After initial numbers came in Tuesday night, the results weren’t unexpected. But the vote counting Wednesday allowed the reality of it to sink in — that city government has been altered drastically.
It isn’t nuclear physics, people. Here are the basics to consider before you cast your ballot in Minneapolis or St. Paul.
“Police shootings — thankfully — are relatively rare,” says Levy-Pounds. “But racial profiling is not rare. Police harassment is not rare. … And those are the issues of reform that still need to be addressed.”
Governed by the school board, Minneapolis Public Schools are almost entirely independent of the mayor’s office. That doesn’t mean the candidates don’t have anything to say about education, though.
Less clear is whether he, or any mayoral candidate, can actually change that culture.
Wednesday afternoon, Hodges confirmed her attendance in a post on her Facebook page and blasted unnamed opponents for “shopping” the story to news outlets.
That was the takeaway from Saturday’s forum at Shiloh Temple for the nine candidates for Minneapolis mayor.
Candidates are trying to catch up to a movement started by grassroots activists.
Fun with Minneapolis election graphs, why cities want you to bike, JFK remembrances and more.
If officials had adhered to one specific statement in the ordinance, they could have eliminated 32 candidates at once and announced a winner within an hour.
A self-described DFL progressive, the eight-year City Council member does her homework and doesn’t quit a fight just because things aren’t going her way.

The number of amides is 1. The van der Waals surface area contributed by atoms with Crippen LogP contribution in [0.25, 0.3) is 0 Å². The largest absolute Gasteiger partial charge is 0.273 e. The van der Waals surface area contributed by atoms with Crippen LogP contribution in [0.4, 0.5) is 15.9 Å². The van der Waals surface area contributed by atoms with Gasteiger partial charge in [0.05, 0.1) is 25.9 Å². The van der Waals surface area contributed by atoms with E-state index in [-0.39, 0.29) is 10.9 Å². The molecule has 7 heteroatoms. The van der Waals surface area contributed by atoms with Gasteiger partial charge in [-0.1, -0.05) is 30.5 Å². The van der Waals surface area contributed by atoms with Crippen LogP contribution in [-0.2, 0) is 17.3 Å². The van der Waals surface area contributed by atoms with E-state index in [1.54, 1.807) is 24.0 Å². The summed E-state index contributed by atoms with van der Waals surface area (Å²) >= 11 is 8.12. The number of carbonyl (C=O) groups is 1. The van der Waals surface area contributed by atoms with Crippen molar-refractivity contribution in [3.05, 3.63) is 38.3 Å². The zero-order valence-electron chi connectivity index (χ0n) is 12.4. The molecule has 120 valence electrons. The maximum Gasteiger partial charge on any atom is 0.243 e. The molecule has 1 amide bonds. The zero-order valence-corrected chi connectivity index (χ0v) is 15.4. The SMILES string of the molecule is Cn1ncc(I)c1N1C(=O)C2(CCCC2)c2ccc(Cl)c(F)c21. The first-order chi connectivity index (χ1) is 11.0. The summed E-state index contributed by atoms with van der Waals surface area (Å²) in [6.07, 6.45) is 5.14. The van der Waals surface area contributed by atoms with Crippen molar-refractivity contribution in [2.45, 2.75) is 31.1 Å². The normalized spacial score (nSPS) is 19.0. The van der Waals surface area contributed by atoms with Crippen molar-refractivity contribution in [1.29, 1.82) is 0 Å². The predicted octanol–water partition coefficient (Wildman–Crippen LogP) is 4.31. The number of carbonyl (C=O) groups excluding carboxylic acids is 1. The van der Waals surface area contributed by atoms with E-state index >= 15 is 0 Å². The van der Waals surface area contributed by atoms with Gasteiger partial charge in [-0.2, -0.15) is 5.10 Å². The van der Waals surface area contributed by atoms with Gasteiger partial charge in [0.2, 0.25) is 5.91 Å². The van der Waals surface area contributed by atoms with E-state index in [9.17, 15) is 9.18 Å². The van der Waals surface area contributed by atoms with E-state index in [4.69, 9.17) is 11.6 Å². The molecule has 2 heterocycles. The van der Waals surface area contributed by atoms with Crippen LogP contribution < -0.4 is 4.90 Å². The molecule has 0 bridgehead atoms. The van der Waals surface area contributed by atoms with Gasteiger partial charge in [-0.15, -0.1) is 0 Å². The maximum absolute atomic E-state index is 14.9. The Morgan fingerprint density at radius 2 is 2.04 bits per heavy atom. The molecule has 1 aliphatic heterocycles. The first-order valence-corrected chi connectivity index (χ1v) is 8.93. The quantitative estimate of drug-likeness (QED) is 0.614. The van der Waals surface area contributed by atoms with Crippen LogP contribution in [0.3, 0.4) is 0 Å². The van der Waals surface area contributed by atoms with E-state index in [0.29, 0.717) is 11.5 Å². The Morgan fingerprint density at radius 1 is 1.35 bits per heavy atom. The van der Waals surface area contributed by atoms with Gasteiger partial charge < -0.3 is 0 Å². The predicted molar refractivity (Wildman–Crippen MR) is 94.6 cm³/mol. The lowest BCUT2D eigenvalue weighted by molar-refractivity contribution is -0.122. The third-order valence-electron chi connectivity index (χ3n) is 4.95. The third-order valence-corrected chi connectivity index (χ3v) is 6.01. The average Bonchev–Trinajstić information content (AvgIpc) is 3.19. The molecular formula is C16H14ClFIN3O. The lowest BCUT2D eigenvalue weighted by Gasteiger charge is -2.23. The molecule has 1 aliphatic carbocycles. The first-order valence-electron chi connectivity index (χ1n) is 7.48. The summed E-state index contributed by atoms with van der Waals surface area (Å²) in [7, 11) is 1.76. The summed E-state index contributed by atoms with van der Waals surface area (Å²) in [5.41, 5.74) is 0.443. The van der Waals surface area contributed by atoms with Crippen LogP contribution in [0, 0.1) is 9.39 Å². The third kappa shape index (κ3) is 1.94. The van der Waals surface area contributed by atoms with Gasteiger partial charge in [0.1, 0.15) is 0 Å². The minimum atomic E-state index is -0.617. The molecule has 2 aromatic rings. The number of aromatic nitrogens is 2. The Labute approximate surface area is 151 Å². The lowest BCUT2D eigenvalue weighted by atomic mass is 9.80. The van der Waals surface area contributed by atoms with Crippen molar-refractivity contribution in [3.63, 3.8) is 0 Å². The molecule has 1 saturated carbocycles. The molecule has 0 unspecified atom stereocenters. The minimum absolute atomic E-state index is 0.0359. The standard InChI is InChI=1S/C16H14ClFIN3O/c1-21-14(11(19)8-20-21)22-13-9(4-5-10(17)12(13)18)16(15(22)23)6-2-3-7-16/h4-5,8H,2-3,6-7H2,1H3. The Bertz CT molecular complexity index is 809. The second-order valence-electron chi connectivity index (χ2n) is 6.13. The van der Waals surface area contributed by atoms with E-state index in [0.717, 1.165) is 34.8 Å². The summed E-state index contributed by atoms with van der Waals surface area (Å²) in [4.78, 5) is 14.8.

Political junkie with the time — and the patience — can keep track of the laborious process at two sites.
MinnPost contributing photograher Terry Gydesen captured the final hours of the campaign.
Hodges’s first-round showing was so strong that her closest opponent, Mark Andrew, said she would be an excellent mayor.
A sample of voters and election judges reported little confusion with ranked-choice voting, new polling machines or the lengthy list of mayoral candidates.
In 1973, the race for mayor ended with a last-minute shock and a surprise winner, although that was in a three-way race using the traditional voting system.
But that doesn’t mean those voting early at City Hall have enjoyed sorting out the candidates or that they are huge fans of ranked-choice voting.
Candidates shun any hint of negative campaigning to avoid alienating any voters who might make them their second or third choice.
Undecided? We asked the eight leading mayoral candidates about a range of urban policy issues.
All eight of the leading candidates say they’re ready to go. Their two big challenges: convincing the undecided and getting their supporters to the polls.